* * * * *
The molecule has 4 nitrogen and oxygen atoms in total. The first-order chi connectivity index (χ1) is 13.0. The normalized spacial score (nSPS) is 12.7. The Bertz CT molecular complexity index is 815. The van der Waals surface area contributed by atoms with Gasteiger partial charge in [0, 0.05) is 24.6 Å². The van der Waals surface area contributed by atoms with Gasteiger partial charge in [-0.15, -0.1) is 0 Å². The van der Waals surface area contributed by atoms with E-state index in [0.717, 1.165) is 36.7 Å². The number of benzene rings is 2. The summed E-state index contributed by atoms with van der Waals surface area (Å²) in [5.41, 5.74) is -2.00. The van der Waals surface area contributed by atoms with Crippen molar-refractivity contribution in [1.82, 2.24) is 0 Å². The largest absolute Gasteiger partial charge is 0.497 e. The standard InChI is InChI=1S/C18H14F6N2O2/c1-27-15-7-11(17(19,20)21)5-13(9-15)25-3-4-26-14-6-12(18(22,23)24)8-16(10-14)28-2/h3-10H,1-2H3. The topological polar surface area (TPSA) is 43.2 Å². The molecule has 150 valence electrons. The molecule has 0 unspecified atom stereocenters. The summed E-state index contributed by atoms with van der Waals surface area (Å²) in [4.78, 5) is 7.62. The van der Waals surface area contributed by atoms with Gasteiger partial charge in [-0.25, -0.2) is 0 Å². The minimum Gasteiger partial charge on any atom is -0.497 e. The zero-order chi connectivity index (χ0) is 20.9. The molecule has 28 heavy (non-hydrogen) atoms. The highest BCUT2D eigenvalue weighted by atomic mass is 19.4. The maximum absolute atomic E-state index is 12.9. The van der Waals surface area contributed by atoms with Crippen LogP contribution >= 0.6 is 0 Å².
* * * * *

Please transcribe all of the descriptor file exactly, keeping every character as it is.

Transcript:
The molecule has 4 nitrogen and oxygen atoms in total. The first-order chi connectivity index (χ1) is 13.0. The normalized spacial score (nSPS) is 12.7. The Bertz CT molecular complexity index is 815. The van der Waals surface area contributed by atoms with Gasteiger partial charge in [0, 0.05) is 24.6 Å². The van der Waals surface area contributed by atoms with Gasteiger partial charge in [-0.15, -0.1) is 0 Å². The van der Waals surface area contributed by atoms with E-state index in [0.717, 1.165) is 36.7 Å². The number of benzene rings is 2. The summed E-state index contributed by atoms with van der Waals surface area (Å²) in [5.41, 5.74) is -2.00. The van der Waals surface area contributed by atoms with Crippen molar-refractivity contribution in [1.82, 2.24) is 0 Å². The largest absolute Gasteiger partial charge is 0.497 e. The standard InChI is InChI=1S/C18H14F6N2O2/c1-27-15-7-11(17(19,20)21)5-13(9-15)25-3-4-26-14-6-12(18(22,23)24)8-16(10-14)28-2/h3-10H,1-2H3. The topological polar surface area (TPSA) is 43.2 Å². The molecule has 150 valence electrons. The molecule has 0 unspecified atom stereocenters. The summed E-state index contributed by atoms with van der Waals surface area (Å²) in [4.78, 5) is 7.62. The van der Waals surface area contributed by atoms with Gasteiger partial charge in [-0.25, -0.2) is 0 Å². The minimum Gasteiger partial charge on any atom is -0.497 e. The zero-order chi connectivity index (χ0) is 20.9. The molecule has 28 heavy (non-hydrogen) atoms. The highest BCUT2D eigenvalue weighted by atomic mass is 19.4. The maximum absolute atomic E-state index is 12.9. The van der Waals surface area contributed by atoms with Crippen LogP contribution >= 0.6 is 0 Å².